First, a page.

"I think a lot of people have story fatigue, says Amy O'Leary, editorial director of Upworthy, which often features crowdfunding campaigns. "At this point in human history, we see more stories every day than any generation ever before, so I think it's a real challenge. There's compassion fatigue, especially when seeing the same kind of stories over and over again. Sort of the same principles for really great story telling apply to how you get people to care about an issue: vivid details, and a character that's relatable that you can come to care about through story."

While it's undeniable that crowdfunding has saved many lives, it's hard not to wonder how we got here, and whether this new piecemeal health care workaround brings other types of ingrained biases. Two recent studies have found that race plays a role in the success of crowdfunding projects, although those focused on the more entrepreneurial and equity side of services like Kickstarter.

"I think it's unfortunate we have a healthcare system where people need to do this," Harvard's Jena says. But, he adds, even in countries with socialized medicine, people still need extra money for health care. "If you're in the UK, which has a national health service, there may not be access to certain treatments that are too expensive to be provided by the federal government, so people may crowdsource funds to come to the U.S."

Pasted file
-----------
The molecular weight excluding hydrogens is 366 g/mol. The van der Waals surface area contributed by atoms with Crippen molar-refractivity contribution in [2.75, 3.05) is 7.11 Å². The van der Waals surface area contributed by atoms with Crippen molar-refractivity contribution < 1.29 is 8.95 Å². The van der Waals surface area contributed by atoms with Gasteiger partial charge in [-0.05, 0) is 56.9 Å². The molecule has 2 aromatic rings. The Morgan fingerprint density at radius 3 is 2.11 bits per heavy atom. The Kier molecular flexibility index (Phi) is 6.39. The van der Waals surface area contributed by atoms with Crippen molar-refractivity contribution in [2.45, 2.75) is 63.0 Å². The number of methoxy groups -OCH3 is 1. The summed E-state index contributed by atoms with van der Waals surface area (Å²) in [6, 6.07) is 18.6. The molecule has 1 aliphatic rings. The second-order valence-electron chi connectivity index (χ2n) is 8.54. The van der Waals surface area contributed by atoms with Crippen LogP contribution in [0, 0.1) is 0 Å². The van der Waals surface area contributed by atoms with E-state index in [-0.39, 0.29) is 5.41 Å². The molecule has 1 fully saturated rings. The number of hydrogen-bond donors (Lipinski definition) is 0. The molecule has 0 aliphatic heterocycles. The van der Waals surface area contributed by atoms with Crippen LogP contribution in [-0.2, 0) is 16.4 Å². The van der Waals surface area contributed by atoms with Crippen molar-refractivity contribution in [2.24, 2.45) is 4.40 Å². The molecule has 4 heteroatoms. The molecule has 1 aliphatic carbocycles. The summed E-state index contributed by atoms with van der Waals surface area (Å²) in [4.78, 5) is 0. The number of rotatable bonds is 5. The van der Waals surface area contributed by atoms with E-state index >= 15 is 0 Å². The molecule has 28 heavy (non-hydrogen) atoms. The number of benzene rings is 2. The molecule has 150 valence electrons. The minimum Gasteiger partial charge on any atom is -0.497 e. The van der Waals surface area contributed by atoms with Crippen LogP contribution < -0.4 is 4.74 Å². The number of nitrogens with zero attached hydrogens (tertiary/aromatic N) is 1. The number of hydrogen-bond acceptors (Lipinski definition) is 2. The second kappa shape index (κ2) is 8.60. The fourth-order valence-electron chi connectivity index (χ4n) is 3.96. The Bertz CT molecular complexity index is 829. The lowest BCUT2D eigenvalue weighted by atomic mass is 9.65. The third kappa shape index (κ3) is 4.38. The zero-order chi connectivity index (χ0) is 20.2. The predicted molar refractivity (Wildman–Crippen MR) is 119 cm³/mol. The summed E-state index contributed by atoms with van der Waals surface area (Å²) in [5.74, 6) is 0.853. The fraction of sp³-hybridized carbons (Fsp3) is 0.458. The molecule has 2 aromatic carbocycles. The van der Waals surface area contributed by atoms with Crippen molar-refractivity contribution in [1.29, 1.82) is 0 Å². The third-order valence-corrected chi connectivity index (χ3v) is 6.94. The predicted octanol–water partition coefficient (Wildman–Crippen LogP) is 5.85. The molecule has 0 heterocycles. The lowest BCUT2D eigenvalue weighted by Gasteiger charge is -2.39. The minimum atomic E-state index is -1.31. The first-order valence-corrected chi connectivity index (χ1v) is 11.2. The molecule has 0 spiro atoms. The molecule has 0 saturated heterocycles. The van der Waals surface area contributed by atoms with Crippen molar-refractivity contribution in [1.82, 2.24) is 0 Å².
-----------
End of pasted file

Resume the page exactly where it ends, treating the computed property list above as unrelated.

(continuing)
Among reporters who have covered campaigns like these for years, the entire operation can seem especially perverse. Hudson Hongo, an editor at Gizmodo who's covered the phenomenon of viral stories, says the decision about whether to feature a crowdfunding story often hinges on the individual's social capital. "Local indie legend needs transplant, or whatever," he says.

In the absence of another viable alternative, Hongo is sucked into the piecemeal health care lottery game as much as the rest of us, governed by our own whims and biases. "Last week I gave to an acquaintance from back home for a medical recovery crowdfunding thing because I like him. But it's not like assholes deserve to not be ruined by medical problems."

Stephen Bramucci, an editor at Uproxx, says he hopes he applies a different standard to life or death stories. If he were considering covering a story about someone crowdfunding to travel the world, something he sees a lot of as a food and travel editor, he'd ask: Is there a good hook? Do they have a strong sense of their brand? Are there good photos? Will they give a good soundbite?

"With travel the concern is always the same: They get funded super-quick when it's a really hot couple we can relate to in some degree and we want to see them posting pictures on Instagram of each other's butts. If you're holding people's health to that standard it's really fucking scary."

"What if it's some [old sick] guy who doesn't have a daughter who's a good writer?" Bramucci says. "I'm an editor and I get pulled in because it's someone who can tell a story. That means this guy doesn't get funded? It's a fucking minefield."